Network Working Group H. Danisch
Request for Comments: 1824 E.I.S.S./IAKS
Category: Informational August 1995
The Exponential Security System TESS:
An IdentityBased Cryptographic Protocol
for Authenticated KeyExchange
(E.I.S.S.Report 1995/4)
Status of this Memo
This memo provides information for the Internet community. This memo
does not specify an Internet standard of any kind. Distribution of
this memo is unlimited.
Abstract
This informational RFC describes the basic mechanisms and functions
of an identity based system for the secure authenticated exchange of
cryptographic keys, the generation of signatures, and the authentic
distribution of public keys.
Table of Contents
1. Introduction and preliminary remarks . . . . . . . . . . . . . 2
1.1. Definition of terms/Terminology . . . . . . . . . . . . 2
1.2. Required mechanisms . . . . . . . . . . . . . . . . . . 4
2. Setup . . . . . . . . . . . . . . . . . . . . . . . . . . . . 5
2.1. SKIA Setup . . . . . . . . . . . . . . . . . . . . . . . 5
2.2. User Setup . . . . . . . . . . . . . . . . . . . . . . . 5
3. Authentication . . . . . . . . . . . . . . . . . . . . . . . . 7
3.1. Zero Knowledge Authentication . . . . . . . . . . . . . 7
3.2. Unilateral Authentication . . . . . . . . . . . . . . . 8
3.3. Mutual Authentication . . . . . . . . . . . . . . . . . 9
3.4. Message Signing . . . . . . . . . . . . . . . . . . . . 10
4. Enhancements . . . . . . . . . . . . . . . . . . . . . . . . . 10
4.1. NonEscrowed Key Generation . . . . . . . . . . . . . . 11
4.2. Hardware Protected Key . . . . . . . . . . . . . . . . . 11
4.3. Key Regeneration . . . . . . . . . . . . . . . . . . . . 12
4.4. r ^ r . . . . . . . . . . . . . . . . . . . . . . . . . 13
4.5. Implicit Key Exchange . . . . . . . . . . . . . . . . . 13
4.6. Law Enforcement . . . . . . . . . . . . . . . . . . . . 13
4.7. Usage of other Algebraic Groups . . . . . . . . . . . . 14
4.7.1 DSA subgroup SKIA Setup . . . . . . . . . . . . . 14
4.7.2 Escrowed DSA subgroup User Setup . . . . . . . . 14
4.7.3 NonEscrowed DSA subgroup User Setup . . . . . . 15
4.7.4 DSA subgroup Authentication . . . . . . . . . . . 15
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5. Multiple SKIAs . . . . . . . . . . . . . . . . . . . . . . . . 15
5.1. Unstructured SKIAs . . . . . . . . . . . . . . . . . . . 15
5.2. Hierarchical SKIAs . . . . . . . . . . . . . . . . . . . 16
5.3. Example: A DNSbased public key structure . . . . . . . 18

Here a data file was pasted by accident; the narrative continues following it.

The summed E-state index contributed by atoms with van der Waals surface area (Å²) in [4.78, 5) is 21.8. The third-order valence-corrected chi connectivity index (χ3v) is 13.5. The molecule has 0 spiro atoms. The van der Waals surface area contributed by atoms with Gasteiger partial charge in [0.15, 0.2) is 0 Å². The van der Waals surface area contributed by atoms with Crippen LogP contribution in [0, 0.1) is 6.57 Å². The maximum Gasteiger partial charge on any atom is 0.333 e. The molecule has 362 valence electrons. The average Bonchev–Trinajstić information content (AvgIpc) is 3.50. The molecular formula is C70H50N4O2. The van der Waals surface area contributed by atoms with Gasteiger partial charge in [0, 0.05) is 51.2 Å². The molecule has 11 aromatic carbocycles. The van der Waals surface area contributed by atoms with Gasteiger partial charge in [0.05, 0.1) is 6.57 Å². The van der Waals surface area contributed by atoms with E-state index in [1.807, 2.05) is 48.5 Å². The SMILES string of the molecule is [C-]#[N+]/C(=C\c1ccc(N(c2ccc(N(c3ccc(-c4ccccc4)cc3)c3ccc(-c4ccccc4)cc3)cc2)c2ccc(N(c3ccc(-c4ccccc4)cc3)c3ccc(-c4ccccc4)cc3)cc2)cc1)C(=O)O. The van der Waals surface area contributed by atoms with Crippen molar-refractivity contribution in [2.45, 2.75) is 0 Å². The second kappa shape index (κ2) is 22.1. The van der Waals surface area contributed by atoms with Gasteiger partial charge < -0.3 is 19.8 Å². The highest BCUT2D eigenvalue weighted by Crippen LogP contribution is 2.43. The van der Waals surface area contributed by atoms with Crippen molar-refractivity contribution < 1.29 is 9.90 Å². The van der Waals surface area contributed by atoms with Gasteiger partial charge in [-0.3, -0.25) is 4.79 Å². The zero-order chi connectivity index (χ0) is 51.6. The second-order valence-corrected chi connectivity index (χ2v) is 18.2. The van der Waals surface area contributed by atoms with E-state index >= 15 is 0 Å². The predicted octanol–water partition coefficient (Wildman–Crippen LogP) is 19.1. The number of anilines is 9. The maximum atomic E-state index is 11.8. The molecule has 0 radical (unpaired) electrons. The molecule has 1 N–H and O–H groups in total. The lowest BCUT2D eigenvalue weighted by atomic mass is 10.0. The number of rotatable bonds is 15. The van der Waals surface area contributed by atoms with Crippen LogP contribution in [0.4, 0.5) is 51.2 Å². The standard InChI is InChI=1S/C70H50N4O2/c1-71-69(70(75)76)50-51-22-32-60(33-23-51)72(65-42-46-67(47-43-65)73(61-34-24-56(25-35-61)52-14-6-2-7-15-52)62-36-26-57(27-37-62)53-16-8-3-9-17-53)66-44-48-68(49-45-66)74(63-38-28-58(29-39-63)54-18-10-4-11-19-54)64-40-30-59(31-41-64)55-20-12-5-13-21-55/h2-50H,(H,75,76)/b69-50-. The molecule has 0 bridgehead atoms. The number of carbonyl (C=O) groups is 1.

Security Considerations . . . . . . . . . . . . . . . . . . . . . 19
References . . . . . . . . . . . . . . . . . . . . . . . . . . . . 20
Author's Address . . . . . . . . . . . . . . . . . . . . . . . . . 21
1. Introduction and preliminary remarks
This RFC describes The Exponential Security System TESS [1]. TESS is
a toolbox set system of different but cooperating cryptographic
mechanisms and functions based on the primitive of discrete
exponentiation. TESS is based on asymmetric cryptographical protocols
and a structure of selfcertified public keys.
The most important mechanisms TESS is based on are the ElGamal
signature [2, 3] and the KATHY protocols (KeY exchange with embedded
AuTHentication), which were simultaneously discovered by Guenther [4]
and Bauspiess and Knobloch [5, 6, 7].
This RFC explains how to create and use the secret and public keys of
TESS and shows a method for the secure distribution of the public
keys.
It is expected that the reader is familiar with the basics of
cryptography, the Discrete Logarithm Problem, and the ElGamal
signature mechanism.
Due to the ASCII representation of this RFC the following style is
choosen for mathematical purposes:
 a ^ b means the exponentiation of a to the power of b, which is
always used within a modulo context.
 a[b] means a with an index or subscription of b.
 a = b means equality or congruency within a modulo context.
1.1. Definition of terms/Terminology
Key pair
A key pair is a set of a public and a secret key which belong
together. There are two distinct kinds of key pairs, the SKIA key
pair and the User key pair. (As will be shown in the section about
hierarchical SKIAs, the two kinds of keys are not really distinct.
They are the same thing seen from a different point of view.)
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User
Any principal (human or machine) who owns, holds and uses a User
key pair and can be uniquely identified by any description (see
the Identity Descriptor below).
In this RFC example users are referred to as A, B, C or Alice and
Bob.
SKIA
SKIA is an acronym for "Secure Key Issuing Authority". The SKIA is
a trusted local authority which generates the public and secret
part of a User key pair. It is the SKIA's duty to verify whether
the identity encoded in the key pair (see below) belongs to the
key holder. It has to check passports, identity cards, driving
licenses etc. to investigate the real world identity of the key
owner. Since every key has an implicite signature of the SKIA it
came from, the SKIA is responsible for the correctness of the
encoded identity.
Since the SKIA has to check the real identity of users, it is
usually able to work within a small physical range only (like a
campus or a city). Therefore, not all users of a wide area or
world wide area network can get their keys from the same SKIA with
reasonable expense. There is the need for multiple SKIAs which
can work locally. This implies the need of a web of trust levels
and trust forwards. Communication partners with keys from the
same SKIA know the public data of their SKIA because it is part of
their own key. Partners with keys from different SKIAs have to
make use of the web to learn about the origin, the trust level,
and the public key of the SKIA which issued the other key.
Id[A] Identity Descriptor
The Identity Descriptor is a part of the public User key. It is a
somehow structured bitstring describing the key owner in a certain
way. This description of the key owner should be precise enough to
fully identify the owner of a User key. The description depends on